R-CALF continued to press forward this week with its hay pollutant argument, scheduling a press conference for next week in Kansas (see "R-CALF’s Single Issue Focus Shows” in last week’s newsletter). Many in the industry have been dismayed by R-CALF’s pressing forward on an issue that isn’t new; after all, there is no new rule, nor even a new interpretation of the rule. In actuality, this issue was fought and largely won a significant time ago.
The feeling among some is that this is largely a continuation of a strategy that has worked quite well in the past for R-CALF – that is to never admit a mistake, just press on, and the clutter will keep most folks from even realizing that a problem existed. But, whether it was planned or just a function of strict adherence to the belief that the entire system is weighted against small producers, it appears that this R-CALF action might be more than just a compounding of a mistake.
Last week, Rep. Darrell Issa (R-CA), chairman of the House Committee on Oversight and Government Reform, and others took up the GIPSA rule as a prime example of government issuing rules rather than legislating and the problem of excessive regulation on the economy. The GIPSA rule has lost it momentum, and with the House pulling funding and the Senate leaving it in, the result that comes out of conference will be crucial to its survival.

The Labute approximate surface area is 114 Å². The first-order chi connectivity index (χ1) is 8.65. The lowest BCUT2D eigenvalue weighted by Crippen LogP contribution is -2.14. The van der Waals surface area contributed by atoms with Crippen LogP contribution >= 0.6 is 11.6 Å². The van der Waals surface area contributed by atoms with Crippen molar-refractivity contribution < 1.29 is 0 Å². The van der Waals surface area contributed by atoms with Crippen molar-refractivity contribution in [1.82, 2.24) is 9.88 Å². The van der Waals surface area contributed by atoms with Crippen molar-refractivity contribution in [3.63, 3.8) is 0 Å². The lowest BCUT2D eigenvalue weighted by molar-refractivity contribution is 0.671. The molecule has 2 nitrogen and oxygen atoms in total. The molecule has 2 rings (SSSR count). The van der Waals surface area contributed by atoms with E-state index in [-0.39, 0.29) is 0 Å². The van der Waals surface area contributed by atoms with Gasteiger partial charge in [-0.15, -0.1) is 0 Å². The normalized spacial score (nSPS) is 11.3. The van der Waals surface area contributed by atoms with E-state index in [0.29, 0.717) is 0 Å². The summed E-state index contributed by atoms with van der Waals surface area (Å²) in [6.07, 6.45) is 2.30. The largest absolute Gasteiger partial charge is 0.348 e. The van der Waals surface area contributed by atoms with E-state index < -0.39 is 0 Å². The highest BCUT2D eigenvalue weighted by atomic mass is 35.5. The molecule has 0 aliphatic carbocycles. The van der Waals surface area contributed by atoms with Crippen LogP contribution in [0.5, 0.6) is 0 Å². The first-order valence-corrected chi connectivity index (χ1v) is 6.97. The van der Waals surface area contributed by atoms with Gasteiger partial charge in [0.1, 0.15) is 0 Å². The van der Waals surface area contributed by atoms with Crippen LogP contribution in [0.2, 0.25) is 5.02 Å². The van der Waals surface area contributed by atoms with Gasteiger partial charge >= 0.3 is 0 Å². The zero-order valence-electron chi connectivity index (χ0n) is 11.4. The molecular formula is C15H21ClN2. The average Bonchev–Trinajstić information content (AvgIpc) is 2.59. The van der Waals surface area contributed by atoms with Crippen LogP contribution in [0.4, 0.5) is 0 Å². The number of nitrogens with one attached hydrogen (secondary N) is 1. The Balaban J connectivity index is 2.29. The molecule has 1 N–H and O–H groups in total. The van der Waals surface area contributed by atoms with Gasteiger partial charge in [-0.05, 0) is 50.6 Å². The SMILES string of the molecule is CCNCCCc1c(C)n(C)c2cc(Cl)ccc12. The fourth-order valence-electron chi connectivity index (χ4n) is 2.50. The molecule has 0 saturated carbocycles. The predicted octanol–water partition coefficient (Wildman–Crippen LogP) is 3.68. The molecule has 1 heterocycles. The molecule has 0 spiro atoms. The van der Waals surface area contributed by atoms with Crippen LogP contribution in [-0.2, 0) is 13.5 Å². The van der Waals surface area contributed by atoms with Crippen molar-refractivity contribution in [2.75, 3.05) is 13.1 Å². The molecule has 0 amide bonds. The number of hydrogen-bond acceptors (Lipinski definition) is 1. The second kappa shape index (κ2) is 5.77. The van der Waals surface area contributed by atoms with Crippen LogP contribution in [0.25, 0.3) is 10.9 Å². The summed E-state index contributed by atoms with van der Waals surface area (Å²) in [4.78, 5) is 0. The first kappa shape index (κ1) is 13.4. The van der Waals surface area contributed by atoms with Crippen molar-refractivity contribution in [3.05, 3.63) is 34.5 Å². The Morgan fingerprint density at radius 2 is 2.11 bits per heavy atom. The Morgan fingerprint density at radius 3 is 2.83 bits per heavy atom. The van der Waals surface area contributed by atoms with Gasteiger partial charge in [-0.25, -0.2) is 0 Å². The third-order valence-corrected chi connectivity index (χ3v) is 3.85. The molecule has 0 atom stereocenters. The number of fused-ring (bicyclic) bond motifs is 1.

While the political landscape is dynamic, it is changing, and not in a favorable way. The hay issue, while perhaps nothing more than a red herring, is being framed in the exact same way – small independent producers vs. big, evil, multinational corporations.
If a non-issue can be traded for a real one in a politically treacherous environment for all politicians, then it might actually be astute maneuvering by R-CALF.